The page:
The TON 618 black hole is a supermassive black hole located at the heart of Tonantzintla 618 (TON 618), which is a hyper-luminous and radio-loud quasar located near the edges of constellations Canes Venatici and Coma Berenices. It is about 18.2 Billion light years distant from our Earth.
The TON 618 black hole is a behemoth with a mass of about 66 billion suns and a Schwarzchild radius of 1,300 AU (an astronomical unit equal to the distance of Earth from the Sun). Here, we gathered information about how heavy the TON 618 black hole is, how the mass of a black hole is determined, and the mass comparison of the TON 618 black hole with some other black holes.
How Heavy Is TON 618 Black Hole?
The Ton 618 black hole is an incredibly heavy and dense object in the Universe. It has been estimated to be as heavy as 66 billion solar masses. While one solar mass is up to 2 × 10³⁰ kilograms (4.4 × 10³⁰ lbs), equal to 333,000 times the mass of the earth. The TON 618 black hole is so big that a beam of light would take weeks to cross its shadow.
With 66 billion solar masses, the TON 618 black hole is heavier than the combined mass of all the stars in our Milky Way Galaxy, which are estimated to have a combined mass of 64 billion solar masses. It is estimated as 15,300 times heavier than Sagittarius A*, the central black hole of our Milky Way Galaxy.
Also Read: Ton 6188 vs Phoenix A* Black Hole.
The diameter of the TON 618 black hole is estimated as 390 billion km (242 billion miles) with a Schwarzchild radius of 1,300 AU. This diameter is greater than 40 times the distance from the Sun to Neptune.
With such a huge size and mass, the TON 618 black hole is still not the biggest ever known black hole in our universe. The Phoenix A black hole holds this record, with a mass of 100 billion solar masses and a diameter of 590 billion km.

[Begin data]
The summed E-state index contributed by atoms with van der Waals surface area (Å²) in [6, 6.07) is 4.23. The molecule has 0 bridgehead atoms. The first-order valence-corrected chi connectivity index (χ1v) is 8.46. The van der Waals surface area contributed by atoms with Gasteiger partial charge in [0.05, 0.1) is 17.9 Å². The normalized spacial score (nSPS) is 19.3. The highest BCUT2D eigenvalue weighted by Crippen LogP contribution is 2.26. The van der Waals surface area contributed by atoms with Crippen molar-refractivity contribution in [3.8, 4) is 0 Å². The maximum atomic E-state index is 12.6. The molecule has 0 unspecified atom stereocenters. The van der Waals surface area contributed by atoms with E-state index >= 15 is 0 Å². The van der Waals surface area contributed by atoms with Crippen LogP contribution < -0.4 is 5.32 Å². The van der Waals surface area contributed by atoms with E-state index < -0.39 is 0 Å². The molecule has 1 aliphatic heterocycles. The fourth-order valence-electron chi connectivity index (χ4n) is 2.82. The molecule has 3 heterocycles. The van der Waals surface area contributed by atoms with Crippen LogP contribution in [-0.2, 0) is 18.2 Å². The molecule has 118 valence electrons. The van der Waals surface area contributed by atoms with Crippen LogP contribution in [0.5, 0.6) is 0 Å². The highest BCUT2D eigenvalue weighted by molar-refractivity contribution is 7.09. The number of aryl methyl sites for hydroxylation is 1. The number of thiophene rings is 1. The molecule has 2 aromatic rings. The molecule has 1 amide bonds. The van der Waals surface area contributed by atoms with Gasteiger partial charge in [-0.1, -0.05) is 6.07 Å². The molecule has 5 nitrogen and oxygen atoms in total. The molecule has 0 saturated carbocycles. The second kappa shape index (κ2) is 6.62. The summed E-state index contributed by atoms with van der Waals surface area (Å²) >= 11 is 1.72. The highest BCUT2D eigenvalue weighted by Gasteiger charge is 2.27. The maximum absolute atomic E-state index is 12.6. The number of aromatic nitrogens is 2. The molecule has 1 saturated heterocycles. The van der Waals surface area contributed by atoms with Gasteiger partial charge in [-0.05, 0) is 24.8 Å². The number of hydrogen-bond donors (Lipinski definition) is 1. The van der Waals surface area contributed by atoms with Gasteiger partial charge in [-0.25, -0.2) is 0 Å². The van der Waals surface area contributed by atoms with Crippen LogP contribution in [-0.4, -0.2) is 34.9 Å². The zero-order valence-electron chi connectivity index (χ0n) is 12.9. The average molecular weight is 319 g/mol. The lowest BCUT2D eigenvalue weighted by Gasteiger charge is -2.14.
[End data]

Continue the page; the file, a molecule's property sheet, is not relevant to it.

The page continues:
How Is The Mass Of A Black Hole Determined?
It is not easy to estimate the mass of a black hole because black holes have such a strong gravity that even light can not escape it. Scientists measure the gravitational pull a black hole exerts on the surrounding objects and then calculate its mass from it.
It is done through various methods; such as tracking the motion of stars and gas in the vicinity of a black hole, because stars and gas often orbit around a black hole. Observation of changes in light from distant galaxies is another method. Einstein’s Theory of General Relativity is also used to find out how much space-time is bent around a black hole indicating its mass. Scientists can calculate the accurate mass and size of a given black hole by combining all the observations with mathematical models and simulations.
For example, let’s suppose a sun-like star orbiting a black hole at a speed measured to be 117 miles per second. Suppose that the diameter of its orbit is measured to be equal to the distance of Mercury from the sun. It means that the star completes one orbit around the black hole in 12 days. When all these calculations are applied to the laws of gravity, it tells us that the mass of the assumed black hole is ten times greater than the sun.
Mass Comparison Of TON 618 With Other Black Holes
In the following table, the mass of the TON 618 black hole is compared with some other black holes:
|S.No||Black Hole Name||Mass||Size (diameter of Event Horizon)|
|1||TON 618 black hole||66 billion solar masses||390 billion km|
|2||Phoenix A black hole||100 billion solar masses||590 billion km|
|3||Abell 1201 BCG black hole||32.7 billion solar masses||192.9 billion km (1290 AU)|
|4||M87’s black hole||5.4 billion solar masses||18 billion km|
|5||Sagittarius A* black hole||4.3 million solar masses||26 million km|